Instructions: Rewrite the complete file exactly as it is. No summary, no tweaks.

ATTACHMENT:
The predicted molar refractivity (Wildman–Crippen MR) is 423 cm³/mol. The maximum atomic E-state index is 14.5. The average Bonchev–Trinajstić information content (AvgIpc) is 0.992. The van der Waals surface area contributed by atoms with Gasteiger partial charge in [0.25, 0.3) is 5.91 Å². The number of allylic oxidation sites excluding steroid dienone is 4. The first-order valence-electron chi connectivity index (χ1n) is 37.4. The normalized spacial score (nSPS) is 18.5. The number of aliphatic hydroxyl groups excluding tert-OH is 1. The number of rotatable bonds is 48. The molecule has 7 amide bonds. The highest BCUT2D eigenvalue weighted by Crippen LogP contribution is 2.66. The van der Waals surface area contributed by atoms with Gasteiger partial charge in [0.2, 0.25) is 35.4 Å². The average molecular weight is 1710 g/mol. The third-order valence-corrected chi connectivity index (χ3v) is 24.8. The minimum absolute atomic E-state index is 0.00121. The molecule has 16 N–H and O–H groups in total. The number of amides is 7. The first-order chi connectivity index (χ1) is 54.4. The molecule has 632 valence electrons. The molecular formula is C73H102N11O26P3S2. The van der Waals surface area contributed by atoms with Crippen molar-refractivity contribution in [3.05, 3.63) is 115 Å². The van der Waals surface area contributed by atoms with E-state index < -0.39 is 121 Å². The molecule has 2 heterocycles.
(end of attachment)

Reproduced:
The predicted molar refractivity (Wildman–Crippen MR) is 423 cm³/mol. The maximum atomic E-state index is 14.5. The average Bonchev–Trinajstić information content (AvgIpc) is 0.992. The van der Waals surface area contributed by atoms with Gasteiger partial charge in [0.25, 0.3) is 5.91 Å². The number of allylic oxidation sites excluding steroid dienone is 4. The first-order valence-electron chi connectivity index (χ1n) is 37.4. The normalized spacial score (nSPS) is 18.5. The number of aliphatic hydroxyl groups excluding tert-OH is 1. The number of rotatable bonds is 48. The molecule has 7 amide bonds. The highest BCUT2D eigenvalue weighted by Crippen LogP contribution is 2.66. The van der Waals surface area contributed by atoms with Gasteiger partial charge in [0.2, 0.25) is 35.4 Å². The average molecular weight is 1710 g/mol. The third-order valence-corrected chi connectivity index (χ3v) is 24.8. The minimum absolute atomic E-state index is 0.00121. The molecule has 16 N–H and O–H groups in total. The number of amides is 7. The first-order chi connectivity index (χ1) is 54.4. The molecule has 632 valence electrons. The molecular formula is C73H102N11O26P3S2. The van der Waals surface area contributed by atoms with Crippen molar-refractivity contribution in [3.05, 3.63) is 115 Å². The van der Waals surface area contributed by atoms with E-state index < -0.39 is 121 Å². The molecule has 2 heterocycles.